Upgrading the Brain through Gene Editing – A Spiritual Insight


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Last year there was a paper published tilted “Virus-Mediated Genome Editing via Homology-Directed Repair in Mitotic and Postmitotic Cells in Mammalian Brain.” (Nishiyama et al., 2017, Neuron 96, 755–768, DOI: 10.1016/j.neuron.2017.10.004) reporting how Scientists developed a tool to perform precise gene editing in neurons (the dictionary defines neurons as a specialized cell transmitting nerve impulses; a nerve cell). Neurons are the fundamental units of the brain and nervous system. It is these cells that are responsible for sending signals to our muscles and receiving sensory input from the external world. Our bodies nervous system relays signals from sight, touch, and sound to the brain for processing and understanding. These signals are electrical signals, and neurons are the cells that broadcast these signals to the brain throughout the body and are a large portion of the brain. The creation of new neurons in the brain is called neurogenesis. The unique factor of the neuron is that this type of cell does not continuously replicate itself. Previous to a new technology that has been developed, it was relatively easy to use CRISPR to edit cells that divide. However, this technique that allow scientists to carry out the most precise edits do not work in cells that no longer divide. This includes most neurons in the brain. As a result, this technology has limited use in brain research. In this paper, researchers developed a new tool that allows precise genome editing in mature neurons opening the possibility to modify neurons and even mature neurons in neuroscience research. This new technology is called CRISPR-Cas9. In this technology, the gene editing technique occurs by the use of a viral defense mechanism originally found in bacteria. When placed inside of a cell such as a neuron, the CRISPR-Cas9 system functions to damage the DNA in a particular way. The cell then repairs itself using two techniques, (i) non-homologous end joining, and (ii) homology directed repair. The first technique is prone to errors while the second is more precise in the sense of being capable of performing specific gene insertions. The idea then is to use the homology directed repair, and to convince the cells (neurons) to use this technique to do its repair work. When the brain cells become mature, they turn into neurons and they are referred to as post-mitotic or nondividing cells making these cells largely inaccessible to the homology directed repair. This paper has shown that it is possible to modify post-mitotic neurons using the CRISPR-Cas9 and a virus. The virus of choice is Adeno-associated virus (AAV) which is a low immunogenic, nontoxic virus used by scientists as the delivery mechanism for genes. The scientists tested the CRISPER-Cas9 + virus combo in aged Alzheimer’s diseased mice showing that this technique is applicable even in advanced ages. The conclusion is this new technique has a potential application in neuropathological diseases, accelerating research and development of novel therapeutics, regardless of the cell type, cell maturity, brain region, or age. The significance of this work is for the efficient, flexible, and concise method to study brain diseases that may lead to a potential cure.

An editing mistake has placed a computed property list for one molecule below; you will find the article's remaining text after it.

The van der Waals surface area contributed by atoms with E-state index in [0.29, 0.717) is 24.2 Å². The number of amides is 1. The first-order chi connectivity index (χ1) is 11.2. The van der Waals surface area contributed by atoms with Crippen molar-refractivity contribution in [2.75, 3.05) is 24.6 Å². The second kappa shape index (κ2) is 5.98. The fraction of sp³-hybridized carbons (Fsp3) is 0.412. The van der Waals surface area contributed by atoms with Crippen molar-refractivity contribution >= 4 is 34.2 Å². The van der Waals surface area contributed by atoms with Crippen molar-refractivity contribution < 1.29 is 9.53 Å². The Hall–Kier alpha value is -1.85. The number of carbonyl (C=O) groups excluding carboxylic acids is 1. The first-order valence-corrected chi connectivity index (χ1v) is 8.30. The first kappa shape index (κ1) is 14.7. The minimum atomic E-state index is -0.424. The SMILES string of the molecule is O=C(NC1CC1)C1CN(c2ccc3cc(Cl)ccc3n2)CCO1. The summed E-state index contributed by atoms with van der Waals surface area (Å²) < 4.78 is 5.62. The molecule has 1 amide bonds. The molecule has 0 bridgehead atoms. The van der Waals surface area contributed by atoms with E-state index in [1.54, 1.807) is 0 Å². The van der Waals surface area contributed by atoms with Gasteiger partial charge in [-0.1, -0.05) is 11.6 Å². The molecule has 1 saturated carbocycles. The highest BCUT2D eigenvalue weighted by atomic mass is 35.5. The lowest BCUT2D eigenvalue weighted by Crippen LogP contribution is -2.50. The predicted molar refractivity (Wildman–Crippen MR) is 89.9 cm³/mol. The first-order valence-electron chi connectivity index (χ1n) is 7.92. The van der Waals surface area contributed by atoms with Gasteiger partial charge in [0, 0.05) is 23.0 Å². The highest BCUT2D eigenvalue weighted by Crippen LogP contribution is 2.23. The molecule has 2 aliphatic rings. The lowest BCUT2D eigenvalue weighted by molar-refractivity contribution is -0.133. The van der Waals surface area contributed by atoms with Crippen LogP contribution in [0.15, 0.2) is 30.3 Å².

The spiritual insight is in the intentional study and application of this technique for medical research, the parallel is found in the intentional study and application of God’s Word to our lives. This idea of intentionally studying God’s word is for the purpose of getting God’s Word to effect our way of life such that we begin walking in God’s ways, and conforming our lives to righteousness. The importance of studying God’s Word is drawn out in the Mishnah Pirkei Avot chapter 5.

Mishnah Pirkei Avot 5:12
אַרְבַּע מִדּוֹת בַּתַּלְמִידִים. מַהֵר לִשְׁמֹעַ וּמַהֵר לְאַבֵּד, יָצָא שְׂכָרוֹ בְהֶפְסֵדוֹ. קָשֶׁה לִשְׁמֹעַ וְקָשֶׁה לְאַבֵּד, יָצָא הֶפְסֵדוֹ בִשְׂכָרוֹ. מַהֵר לִשְׁמֹעַ וְקָשֶׁה לְאַבֵּד, חָכָם. קָשֶׁה לִשְׁמֹעַ וּמַהֵר לְאַבֵּד, זֶה חֵלֶק רָע:

There are four middoth (types) of disciples: quick to understand and quick to forget — his gain is negated by his loss. [For since he forgets what he learns, what good is his quick understanding? — wherefore his loss is greater than his gain.]; understanding with difficulty and forgetting with difficulty — his loss is negated by his gain, [since what he understands in spite of his difficulty remains with him. A practical application. If there are two disciples before us and we can provide tuition only for one, the forgetter with difficulty takes precedence over the quick to understand.]; quick to understand and forgetting with difficulty — a wise (disciple);. Understanding with difficulty and quick to forget — this is “a bad portion.” [It is not possible to say here “chasid” or wicked, for this does not depend upon a man’s free choice, but is something that he is born with.]